German Embassy Book Club's Reviews > The Hangmans Daughter

The Hangmans Daughter by Oliver Pötzsch
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really liked it
bookshelves: contemporary-german-lit, books-set-in-germany

** spoiler alert ** The opening line of Hangman's Daughter by Oliver Pötzsch - “October 12 was a good day for killing” - was the perfect hook into the Hangman's world, and at once I got the feeling that he was a more complicated than simply a man with an ax. Opening the book with a death can sometimes be a trick to shock the reader from the start, but Pötzsch's rich descriptions coupled with the almost clinical way he describes the steps leading up to the execution made it an exciting start. The prologue ended with a promise Jakob made to himself: that he would never follow in his father's footsteps.

Of course, Jakob did end up becoming an executioner, just like his father. He makes similar mistakes as his father throughout the book. He cares too much for his victims, he drinks too much, he disconnects from the real world. Still, there is such an honest, human side of Jakob that is hard not to like. Pötzsch does a great job of separating the man with his deeds, and in doing so challenges the reader's beliefs. Yes, he is an executioner, but does that necessarily mean he is evil? Meanwhile, the characters we are supposed to trust, like Semer and Lechner and other authority figures, I found myself disliking early on. All of the characters, from Simon to Jakob, to Stechlin, were extremely well-developed.

Like many other reviewers, the title did bother me a bit at first, because I expected Magdalena to take on more of a hero role than she did. Jakob was the real force that drove the plot, and to me “The Hangman” would be just as dramatic a title as “The Hangman's Daughter.” Magdalena was a fascinating character in general, so I hope she comes back with a bigger role in the sequels. Another character I would have liked to know more about is the midwife, Martha Stechlin. She plays a pivotal role in the book, but I didn't feel like I knew anything about her past or day-to-day life. It was difficult to judge her from snippets of conversation and a few damning actions.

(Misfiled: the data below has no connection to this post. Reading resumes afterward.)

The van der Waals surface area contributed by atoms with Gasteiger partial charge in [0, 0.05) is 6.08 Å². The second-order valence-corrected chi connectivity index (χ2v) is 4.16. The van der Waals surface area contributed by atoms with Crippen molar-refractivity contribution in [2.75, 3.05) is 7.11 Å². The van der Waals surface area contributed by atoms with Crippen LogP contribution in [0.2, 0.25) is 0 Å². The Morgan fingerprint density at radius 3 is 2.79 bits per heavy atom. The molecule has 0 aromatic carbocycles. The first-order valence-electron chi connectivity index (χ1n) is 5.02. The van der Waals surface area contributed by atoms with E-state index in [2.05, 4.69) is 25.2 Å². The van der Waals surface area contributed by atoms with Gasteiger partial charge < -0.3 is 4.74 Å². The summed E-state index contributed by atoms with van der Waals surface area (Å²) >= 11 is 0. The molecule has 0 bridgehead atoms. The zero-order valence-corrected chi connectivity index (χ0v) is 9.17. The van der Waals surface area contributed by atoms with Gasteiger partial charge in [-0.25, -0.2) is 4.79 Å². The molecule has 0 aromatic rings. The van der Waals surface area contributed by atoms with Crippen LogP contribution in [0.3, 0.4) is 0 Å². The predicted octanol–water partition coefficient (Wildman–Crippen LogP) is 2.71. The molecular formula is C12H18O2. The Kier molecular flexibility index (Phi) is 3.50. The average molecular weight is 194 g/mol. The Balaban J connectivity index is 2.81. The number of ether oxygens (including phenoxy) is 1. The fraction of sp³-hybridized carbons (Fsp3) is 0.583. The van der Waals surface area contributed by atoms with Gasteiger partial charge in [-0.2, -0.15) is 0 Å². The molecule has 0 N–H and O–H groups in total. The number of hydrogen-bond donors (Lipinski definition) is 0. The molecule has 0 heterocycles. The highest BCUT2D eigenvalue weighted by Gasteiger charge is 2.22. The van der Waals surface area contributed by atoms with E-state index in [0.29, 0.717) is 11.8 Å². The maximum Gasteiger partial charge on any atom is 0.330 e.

Overall, I enjoyed “The Hangman's Daughter” and will definitely pick up the sequel. For me, the most important theme was innocence, in every sense of the world. The role of children and how children are raised, the role of medicine, and the role of the law all came down to the question of innocence. Pötzsch opens questions, but doesn’t spoon-feed the answers, which is also refreshing.

In terms of historical accuracy, I can't speak to the probability of a hangman having access to medical textbooks or even being able to read, but it seemed believable while I was reading it, which is the most important thing for me. I like that Pötzsch includes on a side note that he is writing about his own ancestors. It made the entire story much more believable to me. All in all, I would recommend this book to anyone who enjoys mystery and historical fiction.

Review by Lauren Rogers, Press Officer at the German Embassy Washington
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Quotes German Embassy Book Club Liked

Oliver Pötzsch
“In the past few years, genealogical research has become increasingly popular. Perhaps one of the reasons for this is that we are trying, in a world of increasing complexity, to create a simpler and more understandable place for ourselves. No longer do we grow up in large families. We feel increasingly estranged, replaceable, and ephemeral. Genealogy gives us a feeling of immortality. The individual dies; the family lives on.”
Oliver Pötzsch, The Hangman's Daughter

Reading Progress

April 23, 2014 – Shelved
April 23, 2014 – Shelved as: contemporary-german-lit
June 13, 2014 – Started Reading
June 16, 2014 – Shelved as: books-set-in-germany
June 16, 2014 – Finished Reading

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